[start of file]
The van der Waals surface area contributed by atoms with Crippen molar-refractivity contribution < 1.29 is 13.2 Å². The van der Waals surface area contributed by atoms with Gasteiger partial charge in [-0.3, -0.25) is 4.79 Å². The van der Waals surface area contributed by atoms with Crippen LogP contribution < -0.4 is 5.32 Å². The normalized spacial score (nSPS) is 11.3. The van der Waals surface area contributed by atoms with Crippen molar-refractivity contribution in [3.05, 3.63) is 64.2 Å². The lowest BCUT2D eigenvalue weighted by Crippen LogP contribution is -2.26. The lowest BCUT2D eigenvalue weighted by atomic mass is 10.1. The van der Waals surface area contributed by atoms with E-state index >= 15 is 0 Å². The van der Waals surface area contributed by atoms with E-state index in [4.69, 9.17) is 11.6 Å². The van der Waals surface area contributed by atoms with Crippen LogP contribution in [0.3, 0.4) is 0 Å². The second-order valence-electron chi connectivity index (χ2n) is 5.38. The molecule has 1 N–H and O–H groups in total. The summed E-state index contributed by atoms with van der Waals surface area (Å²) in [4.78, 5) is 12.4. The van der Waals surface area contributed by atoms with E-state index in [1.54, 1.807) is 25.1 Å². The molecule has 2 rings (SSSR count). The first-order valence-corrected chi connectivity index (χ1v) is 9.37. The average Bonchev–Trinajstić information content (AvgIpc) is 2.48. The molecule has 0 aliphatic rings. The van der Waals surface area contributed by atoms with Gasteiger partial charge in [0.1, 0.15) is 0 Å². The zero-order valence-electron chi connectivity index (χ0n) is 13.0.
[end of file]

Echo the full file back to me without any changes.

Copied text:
The van der Waals surface area contributed by atoms with Crippen molar-refractivity contribution < 1.29 is 13.2 Å². The van der Waals surface area contributed by atoms with Gasteiger partial charge in [-0.3, -0.25) is 4.79 Å². The van der Waals surface area contributed by atoms with Crippen LogP contribution < -0.4 is 5.32 Å². The normalized spacial score (nSPS) is 11.3. The van der Waals surface area contributed by atoms with Crippen molar-refractivity contribution in [3.05, 3.63) is 64.2 Å². The lowest BCUT2D eigenvalue weighted by Crippen LogP contribution is -2.26. The lowest BCUT2D eigenvalue weighted by atomic mass is 10.1. The van der Waals surface area contributed by atoms with E-state index >= 15 is 0 Å². The van der Waals surface area contributed by atoms with E-state index in [4.69, 9.17) is 11.6 Å². The van der Waals surface area contributed by atoms with Crippen LogP contribution in [0.3, 0.4) is 0 Å². The second-order valence-electron chi connectivity index (χ2n) is 5.38. The molecule has 1 N–H and O–H groups in total. The summed E-state index contributed by atoms with van der Waals surface area (Å²) in [4.78, 5) is 12.4. The van der Waals surface area contributed by atoms with E-state index in [1.54, 1.807) is 25.1 Å². The molecule has 2 rings (SSSR count). The first-order valence-corrected chi connectivity index (χ1v) is 9.37. The average Bonchev–Trinajstić information content (AvgIpc) is 2.48. The molecule has 0 aliphatic rings. The van der Waals surface area contributed by atoms with Gasteiger partial charge in [0.1, 0.15) is 0 Å². The zero-order valence-electron chi connectivity index (χ0n) is 13.0.